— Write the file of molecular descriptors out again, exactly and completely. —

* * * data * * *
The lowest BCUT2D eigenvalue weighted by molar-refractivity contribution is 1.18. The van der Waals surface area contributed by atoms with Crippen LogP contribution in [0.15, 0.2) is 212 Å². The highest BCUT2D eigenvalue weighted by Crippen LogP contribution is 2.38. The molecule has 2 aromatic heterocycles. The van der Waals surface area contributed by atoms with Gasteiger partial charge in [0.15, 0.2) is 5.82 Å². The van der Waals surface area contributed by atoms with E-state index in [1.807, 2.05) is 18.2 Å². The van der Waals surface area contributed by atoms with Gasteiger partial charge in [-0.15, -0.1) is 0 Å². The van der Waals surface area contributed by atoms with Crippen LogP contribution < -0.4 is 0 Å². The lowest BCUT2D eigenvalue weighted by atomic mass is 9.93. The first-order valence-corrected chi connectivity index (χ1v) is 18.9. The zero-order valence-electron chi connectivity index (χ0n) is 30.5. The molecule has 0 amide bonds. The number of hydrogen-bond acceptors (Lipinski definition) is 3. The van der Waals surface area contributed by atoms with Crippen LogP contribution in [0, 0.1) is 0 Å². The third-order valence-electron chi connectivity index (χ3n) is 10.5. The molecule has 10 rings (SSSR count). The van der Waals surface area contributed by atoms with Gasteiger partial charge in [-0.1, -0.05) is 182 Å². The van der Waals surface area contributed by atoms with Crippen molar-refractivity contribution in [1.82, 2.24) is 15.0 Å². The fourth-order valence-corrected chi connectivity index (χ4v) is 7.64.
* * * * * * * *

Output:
The lowest BCUT2D eigenvalue weighted by molar-refractivity contribution is 1.18. The van der Waals surface area contributed by atoms with Crippen LogP contribution in [0.15, 0.2) is 212 Å². The highest BCUT2D eigenvalue weighted by Crippen LogP contribution is 2.38. The molecule has 2 aromatic heterocycles. The van der Waals surface area contributed by atoms with Gasteiger partial charge in [0.15, 0.2) is 5.82 Å². The van der Waals surface area contributed by atoms with E-state index in [1.807, 2.05) is 18.2 Å². The van der Waals surface area contributed by atoms with Gasteiger partial charge in [-0.15, -0.1) is 0 Å². The van der Waals surface area contributed by atoms with Crippen LogP contribution < -0.4 is 0 Å². The lowest BCUT2D eigenvalue weighted by atomic mass is 9.93. The first-order valence-corrected chi connectivity index (χ1v) is 18.9. The zero-order valence-electron chi connectivity index (χ0n) is 30.5. The molecule has 0 amide bonds. The number of hydrogen-bond acceptors (Lipinski definition) is 3. The van der Waals surface area contributed by atoms with Crippen LogP contribution in [0, 0.1) is 0 Å². The third-order valence-electron chi connectivity index (χ3n) is 10.5. The molecule has 10 rings (SSSR count). The van der Waals surface area contributed by atoms with Gasteiger partial charge in [-0.1, -0.05) is 182 Å². The van der Waals surface area contributed by atoms with Crippen molar-refractivity contribution in [1.82, 2.24) is 15.0 Å². The fourth-order valence-corrected chi connectivity index (χ4v) is 7.64.